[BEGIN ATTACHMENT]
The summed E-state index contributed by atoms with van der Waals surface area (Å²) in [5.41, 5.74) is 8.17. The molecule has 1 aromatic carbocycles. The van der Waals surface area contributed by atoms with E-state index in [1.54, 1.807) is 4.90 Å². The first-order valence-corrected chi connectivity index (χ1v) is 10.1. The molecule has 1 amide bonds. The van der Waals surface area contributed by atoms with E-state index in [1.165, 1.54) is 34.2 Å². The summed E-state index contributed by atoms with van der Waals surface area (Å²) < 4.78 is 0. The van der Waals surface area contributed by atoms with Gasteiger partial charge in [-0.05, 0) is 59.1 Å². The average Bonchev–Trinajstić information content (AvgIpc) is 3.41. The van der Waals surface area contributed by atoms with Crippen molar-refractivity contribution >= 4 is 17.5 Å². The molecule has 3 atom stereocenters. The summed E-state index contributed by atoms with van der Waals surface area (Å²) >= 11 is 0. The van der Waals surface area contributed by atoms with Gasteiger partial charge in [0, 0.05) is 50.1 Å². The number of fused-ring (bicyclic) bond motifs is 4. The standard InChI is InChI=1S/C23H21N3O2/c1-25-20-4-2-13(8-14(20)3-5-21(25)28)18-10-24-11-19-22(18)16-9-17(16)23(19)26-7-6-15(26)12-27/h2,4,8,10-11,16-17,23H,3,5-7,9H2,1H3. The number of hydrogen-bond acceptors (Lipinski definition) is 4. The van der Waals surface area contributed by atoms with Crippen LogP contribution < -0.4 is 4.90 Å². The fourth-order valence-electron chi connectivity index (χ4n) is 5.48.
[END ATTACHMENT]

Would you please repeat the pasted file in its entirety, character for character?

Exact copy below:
The summed E-state index contributed by atoms with van der Waals surface area (Å²) in [5.41, 5.74) is 8.17. The molecule has 1 aromatic carbocycles. The van der Waals surface area contributed by atoms with E-state index in [1.54, 1.807) is 4.90 Å². The first-order valence-corrected chi connectivity index (χ1v) is 10.1. The molecule has 1 amide bonds. The van der Waals surface area contributed by atoms with E-state index in [1.165, 1.54) is 34.2 Å². The summed E-state index contributed by atoms with van der Waals surface area (Å²) < 4.78 is 0. The van der Waals surface area contributed by atoms with Gasteiger partial charge in [-0.05, 0) is 59.1 Å². The average Bonchev–Trinajstić information content (AvgIpc) is 3.41. The van der Waals surface area contributed by atoms with Crippen molar-refractivity contribution >= 4 is 17.5 Å². The molecule has 3 atom stereocenters. The summed E-state index contributed by atoms with van der Waals surface area (Å²) >= 11 is 0. The van der Waals surface area contributed by atoms with Gasteiger partial charge in [0, 0.05) is 50.1 Å². The number of fused-ring (bicyclic) bond motifs is 4. The standard InChI is InChI=1S/C23H21N3O2/c1-25-20-4-2-13(8-14(20)3-5-21(25)28)18-10-24-11-19-22(18)16-9-17(16)23(19)26-7-6-15(26)12-27/h2,4,8,10-11,16-17,23H,3,5-7,9H2,1H3. The number of hydrogen-bond acceptors (Lipinski definition) is 4. The van der Waals surface area contributed by atoms with Crippen LogP contribution < -0.4 is 4.90 Å². The fourth-order valence-electron chi connectivity index (χ4n) is 5.48.